SACRAMENTO – Nearly 80 people face various criminal charges after being caught earlier this month by the Contractors State License Board during 13 undercover sting operations at seven locations throughout California.
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Among those arrested in CSLB’s summer California Blitz were a convicted felon, a registered sex offender, and two suspects caught with drugs or drug paraphernalia.
Investigators from CSLB’s Statewide Investigative Fraud Team conducted stings on July 17 and 18 in Artesia (Los Angeles County), Fresno (Fresno County), Long Beach (Los Angeles County), Oxnard (Ventura County), Redding (Shasta County), Sacramento (Sacramento County), and South Lake Tahoe (El Dorado County). SWIFT investigators posed as homeowners seeking bids for home improvement projects, including painting, electrical, landscaping, flooring, tile, concrete, ornamental metal, fencing, and tree removal work.
In South Lake Tahoe, working in conjunction with the El Dorado County District Attorney’s Office and the California Department of Insurance, 12 suspected unlicensed contractors were arrested.
Six of those arrested are residents of Nevada. One suspect bid $9,800 for a new deck; another bid $8,000 for landscaping work.
In Sacramento County 11 people were arrested. Two arrested were taken to jail: One for possession of an illegal substance; the other for possession of drug paraphernalia and having an arrest warrant.
A total of 79 individuals were arrested, given a Notice to Appear in Superior Court, and now may face misdemeanor charges of contracting without a license (Business and Professions Code section 7028). The penalty for a conviction is up to six months in jail and/or a fine of up to $5,000. At least one suspect is a repeat offender and could face a mandatory 90-day jail sentence if convicted a second time.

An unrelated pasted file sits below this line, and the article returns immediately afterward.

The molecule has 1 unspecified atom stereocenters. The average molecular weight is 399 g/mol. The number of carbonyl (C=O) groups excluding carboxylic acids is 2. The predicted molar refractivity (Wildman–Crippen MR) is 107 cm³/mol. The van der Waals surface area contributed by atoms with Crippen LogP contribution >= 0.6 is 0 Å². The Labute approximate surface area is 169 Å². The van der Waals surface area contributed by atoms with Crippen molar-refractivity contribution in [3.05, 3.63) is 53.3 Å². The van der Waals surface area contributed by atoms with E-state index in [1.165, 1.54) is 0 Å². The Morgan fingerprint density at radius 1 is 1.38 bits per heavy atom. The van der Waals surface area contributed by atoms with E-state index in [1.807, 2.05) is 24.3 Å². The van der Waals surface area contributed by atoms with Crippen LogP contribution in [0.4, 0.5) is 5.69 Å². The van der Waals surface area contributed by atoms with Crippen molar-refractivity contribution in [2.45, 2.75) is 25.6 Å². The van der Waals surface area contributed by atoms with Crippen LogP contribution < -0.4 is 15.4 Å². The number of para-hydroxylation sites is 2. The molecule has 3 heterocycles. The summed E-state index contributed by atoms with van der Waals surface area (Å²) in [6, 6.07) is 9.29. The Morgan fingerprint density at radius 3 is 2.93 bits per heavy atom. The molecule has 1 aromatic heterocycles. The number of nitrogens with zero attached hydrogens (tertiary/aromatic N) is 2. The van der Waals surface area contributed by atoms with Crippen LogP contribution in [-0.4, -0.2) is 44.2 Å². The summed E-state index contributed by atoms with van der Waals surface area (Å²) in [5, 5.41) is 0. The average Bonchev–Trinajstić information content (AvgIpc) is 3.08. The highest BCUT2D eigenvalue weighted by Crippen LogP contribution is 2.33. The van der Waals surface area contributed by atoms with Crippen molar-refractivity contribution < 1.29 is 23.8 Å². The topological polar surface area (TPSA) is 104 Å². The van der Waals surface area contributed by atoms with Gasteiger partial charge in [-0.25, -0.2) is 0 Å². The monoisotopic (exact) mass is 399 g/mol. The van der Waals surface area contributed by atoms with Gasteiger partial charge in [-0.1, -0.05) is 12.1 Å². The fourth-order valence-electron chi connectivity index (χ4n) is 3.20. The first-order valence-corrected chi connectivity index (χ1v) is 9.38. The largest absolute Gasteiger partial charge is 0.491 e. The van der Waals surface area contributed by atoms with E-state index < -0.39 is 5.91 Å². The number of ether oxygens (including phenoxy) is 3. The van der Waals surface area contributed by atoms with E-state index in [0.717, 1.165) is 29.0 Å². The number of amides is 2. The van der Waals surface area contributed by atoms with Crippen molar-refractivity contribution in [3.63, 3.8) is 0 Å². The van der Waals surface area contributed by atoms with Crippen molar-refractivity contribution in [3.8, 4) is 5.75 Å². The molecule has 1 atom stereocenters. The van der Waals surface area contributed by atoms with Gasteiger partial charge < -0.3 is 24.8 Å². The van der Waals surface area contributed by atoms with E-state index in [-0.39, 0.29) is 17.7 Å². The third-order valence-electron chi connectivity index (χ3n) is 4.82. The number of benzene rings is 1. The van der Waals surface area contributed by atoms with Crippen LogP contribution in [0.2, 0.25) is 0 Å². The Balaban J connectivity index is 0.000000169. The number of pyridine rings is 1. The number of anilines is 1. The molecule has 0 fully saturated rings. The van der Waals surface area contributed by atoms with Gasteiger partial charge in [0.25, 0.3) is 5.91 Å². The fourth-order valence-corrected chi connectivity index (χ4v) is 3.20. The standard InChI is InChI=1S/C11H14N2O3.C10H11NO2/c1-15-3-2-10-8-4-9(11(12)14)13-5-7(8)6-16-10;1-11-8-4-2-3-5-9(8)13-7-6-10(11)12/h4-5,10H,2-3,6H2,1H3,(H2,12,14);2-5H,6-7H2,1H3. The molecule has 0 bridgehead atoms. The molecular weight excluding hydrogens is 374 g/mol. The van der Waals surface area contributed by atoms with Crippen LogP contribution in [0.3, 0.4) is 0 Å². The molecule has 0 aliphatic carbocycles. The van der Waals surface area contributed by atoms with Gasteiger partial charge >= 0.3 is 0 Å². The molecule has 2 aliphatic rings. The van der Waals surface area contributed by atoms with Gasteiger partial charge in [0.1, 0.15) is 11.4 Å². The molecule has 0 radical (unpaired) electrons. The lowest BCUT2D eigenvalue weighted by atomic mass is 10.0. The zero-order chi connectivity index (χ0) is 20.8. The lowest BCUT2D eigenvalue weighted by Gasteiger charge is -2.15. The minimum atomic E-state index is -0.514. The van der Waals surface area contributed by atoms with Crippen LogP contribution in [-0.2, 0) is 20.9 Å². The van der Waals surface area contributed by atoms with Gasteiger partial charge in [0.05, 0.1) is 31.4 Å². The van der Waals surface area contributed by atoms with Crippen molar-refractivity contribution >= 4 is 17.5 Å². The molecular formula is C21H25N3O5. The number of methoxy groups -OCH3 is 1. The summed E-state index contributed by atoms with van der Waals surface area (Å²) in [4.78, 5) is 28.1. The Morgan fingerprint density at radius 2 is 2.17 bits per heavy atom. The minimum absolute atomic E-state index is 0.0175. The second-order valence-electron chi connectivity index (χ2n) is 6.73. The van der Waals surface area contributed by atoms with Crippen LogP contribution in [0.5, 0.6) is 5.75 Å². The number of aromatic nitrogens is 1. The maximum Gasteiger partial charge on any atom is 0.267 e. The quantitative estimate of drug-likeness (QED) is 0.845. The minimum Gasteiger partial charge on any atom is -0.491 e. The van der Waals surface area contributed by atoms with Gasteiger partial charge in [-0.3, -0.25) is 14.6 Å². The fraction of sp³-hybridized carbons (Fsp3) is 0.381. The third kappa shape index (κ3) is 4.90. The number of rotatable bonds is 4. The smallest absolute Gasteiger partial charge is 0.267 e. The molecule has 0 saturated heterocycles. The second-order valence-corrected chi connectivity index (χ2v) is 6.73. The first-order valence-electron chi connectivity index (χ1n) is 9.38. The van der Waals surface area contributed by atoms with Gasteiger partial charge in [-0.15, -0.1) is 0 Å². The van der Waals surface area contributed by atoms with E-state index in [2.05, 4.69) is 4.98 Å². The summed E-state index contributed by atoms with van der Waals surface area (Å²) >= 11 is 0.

Fifty-two of the individuals also may be charged with illegal advertising (Business and Professions Code section 7027.1). State law requires contractors to place their license number in all print, broadcast, and online advertisements. Those without a license can advertise to perform jobs valued at less than $500, but the ad must state that they are not a licensed contractor. The penalty is a fine of $700 to $1,000.
Thirteen others may be charged with requesting an excessive down payment (Business and Professions Code section 7159.5). In California, a home improvement project down payment cannot exceed 10 percent of the contract total or $1,000, whichever is less. This misdemeanor charge carries a maximum penalty of six months in jail and/or up to a $5,000 fine.
Thirteen of the phony contractors also were issued Stop Orders (Business and Professions Code section 7127). CSLB investigators can halt job site activity when any person with or without a contractor license does not have workers’ compensation insurance coverage for employees. Failure to comply with a Stop Order can result in misdemeanor charges and penalties, including 60 days in jail and/or up to $10,000 in fines.
Sting totals may increase as some suspects are expected to provide their bids via email or fax at a later date. A majority of those caught this week were identified through illegal ads on craigslist.org.
“CSLB and its partners in law enforcement are serious about enforcing California’s consumer protection laws,” said CSLB Registrar Steve Sands. “Unlicensed, illegal activity that puts homeowners at risk and legitimate contractors at a competitive disadvantage will not be tolerated.”